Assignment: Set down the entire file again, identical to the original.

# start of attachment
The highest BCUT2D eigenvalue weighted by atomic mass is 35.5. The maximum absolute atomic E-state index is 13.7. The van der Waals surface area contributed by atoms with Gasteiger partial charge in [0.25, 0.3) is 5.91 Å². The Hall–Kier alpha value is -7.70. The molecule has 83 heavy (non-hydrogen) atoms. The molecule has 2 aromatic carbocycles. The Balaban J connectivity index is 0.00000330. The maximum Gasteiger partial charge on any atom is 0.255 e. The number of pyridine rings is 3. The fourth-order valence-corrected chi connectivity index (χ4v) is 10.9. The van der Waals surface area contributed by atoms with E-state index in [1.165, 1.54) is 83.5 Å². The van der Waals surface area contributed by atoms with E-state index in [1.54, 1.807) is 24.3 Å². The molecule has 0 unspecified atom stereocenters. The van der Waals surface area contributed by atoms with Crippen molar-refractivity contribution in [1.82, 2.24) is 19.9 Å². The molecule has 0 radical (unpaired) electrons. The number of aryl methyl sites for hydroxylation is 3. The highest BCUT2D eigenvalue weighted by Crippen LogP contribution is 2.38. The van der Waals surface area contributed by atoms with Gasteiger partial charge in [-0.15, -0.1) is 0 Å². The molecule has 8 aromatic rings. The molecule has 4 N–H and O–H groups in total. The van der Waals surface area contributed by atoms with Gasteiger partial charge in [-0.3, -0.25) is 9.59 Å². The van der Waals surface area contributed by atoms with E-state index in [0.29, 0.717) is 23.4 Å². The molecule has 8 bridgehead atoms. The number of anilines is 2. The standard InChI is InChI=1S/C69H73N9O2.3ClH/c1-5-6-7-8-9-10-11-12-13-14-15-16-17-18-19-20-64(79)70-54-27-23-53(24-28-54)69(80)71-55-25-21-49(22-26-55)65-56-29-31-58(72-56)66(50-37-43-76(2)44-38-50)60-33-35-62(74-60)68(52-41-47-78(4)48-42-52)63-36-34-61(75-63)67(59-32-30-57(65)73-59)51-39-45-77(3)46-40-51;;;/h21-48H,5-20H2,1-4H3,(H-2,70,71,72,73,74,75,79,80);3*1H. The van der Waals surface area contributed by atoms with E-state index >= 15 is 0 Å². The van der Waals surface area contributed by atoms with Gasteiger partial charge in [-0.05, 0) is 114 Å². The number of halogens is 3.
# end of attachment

The highest BCUT2D eigenvalue weighted by atomic mass is 35.5. The maximum absolute atomic E-state index is 13.7. The van der Waals surface area contributed by atoms with Gasteiger partial charge in [0.25, 0.3) is 5.91 Å². The Hall–Kier alpha value is -7.70. The molecule has 83 heavy (non-hydrogen) atoms. The molecule has 2 aromatic carbocycles. The Balaban J connectivity index is 0.00000330. The maximum Gasteiger partial charge on any atom is 0.255 e. The number of pyridine rings is 3. The fourth-order valence-corrected chi connectivity index (χ4v) is 10.9. The van der Waals surface area contributed by atoms with E-state index in [1.165, 1.54) is 83.5 Å². The van der Waals surface area contributed by atoms with E-state index in [1.54, 1.807) is 24.3 Å². The molecule has 0 unspecified atom stereocenters. The van der Waals surface area contributed by atoms with Crippen molar-refractivity contribution in [1.82, 2.24) is 19.9 Å². The molecule has 0 radical (unpaired) electrons. The number of aryl methyl sites for hydroxylation is 3. The highest BCUT2D eigenvalue weighted by Crippen LogP contribution is 2.38. The van der Waals surface area contributed by atoms with Gasteiger partial charge in [-0.15, -0.1) is 0 Å². The molecule has 8 aromatic rings. The molecule has 4 N–H and O–H groups in total. The van der Waals surface area contributed by atoms with Gasteiger partial charge in [-0.3, -0.25) is 9.59 Å². The van der Waals surface area contributed by atoms with E-state index in [0.29, 0.717) is 23.4 Å². The molecule has 8 bridgehead atoms. The number of anilines is 2. The standard InChI is InChI=1S/C69H73N9O2.3ClH/c1-5-6-7-8-9-10-11-12-13-14-15-16-17-18-19-20-64(79)70-54-27-23-53(24-28-54)69(80)71-55-25-21-49(22-26-55)65-56-29-31-58(72-56)66(50-37-43-76(2)44-38-50)60-33-35-62(74-60)68(52-41-47-78(4)48-42-52)63-36-34-61(75-63)67(59-32-30-57(65)73-59)51-39-45-77(3)46-40-51;;;/h21-48H,5-20H2,1-4H3,(H-2,70,71,72,73,74,75,79,80);3*1H. The van der Waals surface area contributed by atoms with E-state index >= 15 is 0 Å². The van der Waals surface area contributed by atoms with Gasteiger partial charge in [-0.05, 0) is 114 Å². The number of halogens is 3.